-Thomas
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Old 08-20-08, 07:15 PM   #16
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A lot of MTBs have rather low overall gearing, and it's no trick for a strong rider to "spin out". Like the guys say, a roadster will generally have higher gearing. Very few humans can effectively pull 53 X 11 on a level road.
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Old 08-20-08, 08:11 PM   #17
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Here you go:
http://www.youtube.com/watch?v=ZNwmpLPhoHw
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Old 08-20-08, 08:22 PM   #18
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Ugh. Look at his right arm at 1:05 to 1:12. Is that his bone sticking out??
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Old 08-20-08, 08:23 PM   #19
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Very few humans can effectively pull 53 X 11 on a level road.
I think the people suggesting 53 x 11 (or 54 or 55) were just yanking his chain.

har har
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Old 08-20-08, 08:26 PM   #20
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actually 54 is good for long downhill runs, but it's overkill 53 would be good enough.
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Old 08-20-08, 08:35 PM   #21
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i don't know, bro... those speeds aren't safe on city streets. there are morons on the road. being on those skinny tires won't give you much braking power (your wheels will just lock).

i'm a fan of speed, but i prefer getting a higher average speed over top speeds. top speeds are dangerous - i want to be able to ride the next day.

got a velodrome in your area? spin out there - the track is yours.
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Old 08-20-08, 08:40 PM   #22
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Well if someone is "yanking my chain" I sure would appreciate an honest answer. I don't know everything about cycles yet so if you tell me something Ill probably believe you.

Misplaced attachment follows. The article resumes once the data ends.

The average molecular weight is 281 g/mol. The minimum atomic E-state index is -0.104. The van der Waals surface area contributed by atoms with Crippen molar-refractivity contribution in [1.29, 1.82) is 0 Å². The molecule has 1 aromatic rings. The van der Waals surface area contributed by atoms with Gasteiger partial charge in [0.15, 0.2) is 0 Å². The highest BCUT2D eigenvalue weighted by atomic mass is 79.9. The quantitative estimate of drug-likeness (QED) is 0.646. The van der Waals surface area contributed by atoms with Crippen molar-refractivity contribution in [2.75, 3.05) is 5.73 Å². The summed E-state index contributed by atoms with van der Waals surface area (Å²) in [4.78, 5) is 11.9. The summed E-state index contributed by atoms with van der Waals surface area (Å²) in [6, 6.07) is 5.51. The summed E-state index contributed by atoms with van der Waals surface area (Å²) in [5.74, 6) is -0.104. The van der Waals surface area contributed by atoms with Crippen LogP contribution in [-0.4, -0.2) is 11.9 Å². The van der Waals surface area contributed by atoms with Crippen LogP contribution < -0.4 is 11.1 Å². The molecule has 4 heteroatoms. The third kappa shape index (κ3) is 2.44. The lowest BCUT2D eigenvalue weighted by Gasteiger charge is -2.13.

It was an arm pad, not a bone. and Im not trying to go 105mph on my bike. I just want to use my bike effectively in a downhill situation. And like I said, even on a slight incline I run out of gear. And also, I found out I have a 42t 3rd gear in front so obviously I DO need a larger one, since most road bikes are running 52-53's.

You're right 700c's probably arent a safe choice at those speeds in the city. I think I'll stick with my 26x1.75 michelin's they have really good grip and braking traction. I'll try a new crankset and see where it puts me.

-Thomas
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Old 08-20-08, 09:05 PM   #23
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Find a bigger hill and coast!

Do you have a computer with cadence? Are you spinning at a reasonable (like 95-105) cadence in those high gears?
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Old 08-20-08, 09:11 PM   #24
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if you're doing it for exercise, convert it to a 52 16 fixed : ) at least you won't get bored downhill, just change direction of the pressure
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Old 08-20-08, 09:12 PM   #25
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Get a Schlumpf speed drive and you will be spinning out somewhere near the Montana speed limit.